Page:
NEW HANVOER COUNTY, NC (WECT) – New Hanover County school board members are moving forward with the request process to repair millions of dollars worth of repairs across the school system.
According to Bill Hance, the assistant. superintendent of operations, a 2010
facility need survey revealed there are $390,000,000 worth of identified needs.
During a work session Tuesday afternoon, school officials began the process of drawing up a bond referendum proposal to finance county schools in need of maintenance.
Part of their bond proposal includes major renovations within the county including the re-construction of two elementary schools in the county.
School officials identified that College Park Elementary and Blair Elementary are in need of expansion and re-construction.
The proposed plan would include the construction of a brand new "temporary location" in the northern part of the county (exact location unknown at this time).
If the plan is approved, College Park students would attend classes at the new school while the College Park site is rebuilt.
Once construction at College Park is complete, Those students would move back to their own school and Blair Elementary students would then move into the new school while Their site is repaired.
"Everyone wants a new school," said Dr. Markley. "What we're trying to do is improve the schools we have."
Part of the bond proposal also includes a plan to accommodate the overcrowding issues at Wrightsville Beach Elementary.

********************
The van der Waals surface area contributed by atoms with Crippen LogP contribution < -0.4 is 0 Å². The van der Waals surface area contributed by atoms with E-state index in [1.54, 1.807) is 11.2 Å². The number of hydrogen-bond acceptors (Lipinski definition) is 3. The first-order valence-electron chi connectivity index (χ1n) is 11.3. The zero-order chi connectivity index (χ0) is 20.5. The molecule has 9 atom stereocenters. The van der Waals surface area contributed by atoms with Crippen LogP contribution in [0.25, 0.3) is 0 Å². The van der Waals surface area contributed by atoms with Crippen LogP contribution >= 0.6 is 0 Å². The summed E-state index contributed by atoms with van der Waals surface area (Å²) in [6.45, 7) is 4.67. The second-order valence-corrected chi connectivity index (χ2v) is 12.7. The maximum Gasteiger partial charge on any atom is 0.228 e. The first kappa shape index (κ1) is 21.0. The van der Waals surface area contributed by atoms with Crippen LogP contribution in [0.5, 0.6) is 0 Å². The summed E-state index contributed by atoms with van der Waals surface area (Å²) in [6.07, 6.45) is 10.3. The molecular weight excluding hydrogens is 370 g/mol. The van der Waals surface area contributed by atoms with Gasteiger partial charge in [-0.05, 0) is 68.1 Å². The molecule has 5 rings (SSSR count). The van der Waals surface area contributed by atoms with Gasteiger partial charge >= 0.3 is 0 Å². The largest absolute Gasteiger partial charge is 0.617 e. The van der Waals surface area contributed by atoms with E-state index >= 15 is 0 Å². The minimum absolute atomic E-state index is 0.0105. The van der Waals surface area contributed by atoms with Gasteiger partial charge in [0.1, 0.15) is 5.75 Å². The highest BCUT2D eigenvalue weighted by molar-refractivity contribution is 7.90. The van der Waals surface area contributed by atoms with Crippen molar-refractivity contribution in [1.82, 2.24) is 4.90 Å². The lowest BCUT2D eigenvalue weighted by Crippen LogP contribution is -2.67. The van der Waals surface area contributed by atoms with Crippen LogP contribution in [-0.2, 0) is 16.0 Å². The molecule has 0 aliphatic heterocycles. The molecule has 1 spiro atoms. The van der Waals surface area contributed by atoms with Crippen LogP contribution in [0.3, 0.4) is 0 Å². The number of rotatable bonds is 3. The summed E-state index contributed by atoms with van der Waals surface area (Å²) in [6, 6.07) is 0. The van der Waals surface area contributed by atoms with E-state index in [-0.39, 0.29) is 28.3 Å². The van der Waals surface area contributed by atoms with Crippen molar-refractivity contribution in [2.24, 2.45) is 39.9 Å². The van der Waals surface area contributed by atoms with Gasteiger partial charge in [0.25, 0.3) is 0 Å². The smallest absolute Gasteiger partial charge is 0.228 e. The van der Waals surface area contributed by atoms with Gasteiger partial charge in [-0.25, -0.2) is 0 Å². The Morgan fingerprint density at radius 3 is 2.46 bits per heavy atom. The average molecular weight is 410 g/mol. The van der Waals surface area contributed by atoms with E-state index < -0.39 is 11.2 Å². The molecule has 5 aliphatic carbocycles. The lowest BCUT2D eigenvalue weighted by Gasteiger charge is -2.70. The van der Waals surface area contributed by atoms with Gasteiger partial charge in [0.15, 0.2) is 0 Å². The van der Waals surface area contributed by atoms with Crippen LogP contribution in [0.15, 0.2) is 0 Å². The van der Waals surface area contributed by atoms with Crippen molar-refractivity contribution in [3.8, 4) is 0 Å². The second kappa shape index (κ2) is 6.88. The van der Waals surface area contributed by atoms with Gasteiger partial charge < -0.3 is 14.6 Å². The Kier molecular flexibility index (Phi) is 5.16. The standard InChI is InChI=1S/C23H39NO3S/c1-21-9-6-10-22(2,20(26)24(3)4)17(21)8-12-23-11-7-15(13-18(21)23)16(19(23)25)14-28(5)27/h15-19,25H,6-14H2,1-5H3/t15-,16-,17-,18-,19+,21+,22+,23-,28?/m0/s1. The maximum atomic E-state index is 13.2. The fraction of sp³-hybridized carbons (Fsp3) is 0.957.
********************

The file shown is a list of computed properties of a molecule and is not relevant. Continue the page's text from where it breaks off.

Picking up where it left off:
The proposal also includes various renovations to other schools too and minor improvements like maintenance of HVAC units, roofing repairs, and asbestos abatement to various locations across the county.
Superintendent Dr. Markley says "the schools need this bond for capital funding to help maintain school facilities." He added, "this is a good time to ask the county for a bond referendum because the county debt level is low right now. So now is the time to ask."
Bond money can only be used for capital improvements, not operational needs.
During the work session, Markley did not ask the board to take any action. Instead, it will be on the January 8 agenda. That's when school leaders are expected to formally submit a bond proposal of $284,464,982. That number could change before then because of adjustments.
If the school board approves the bond, members would then submit the proposal to county commissioners for their consideration.
Only a few weeks ago, WECT.com reported that some school board members met with a consultant who worked to pass previous bond referendums in the county.
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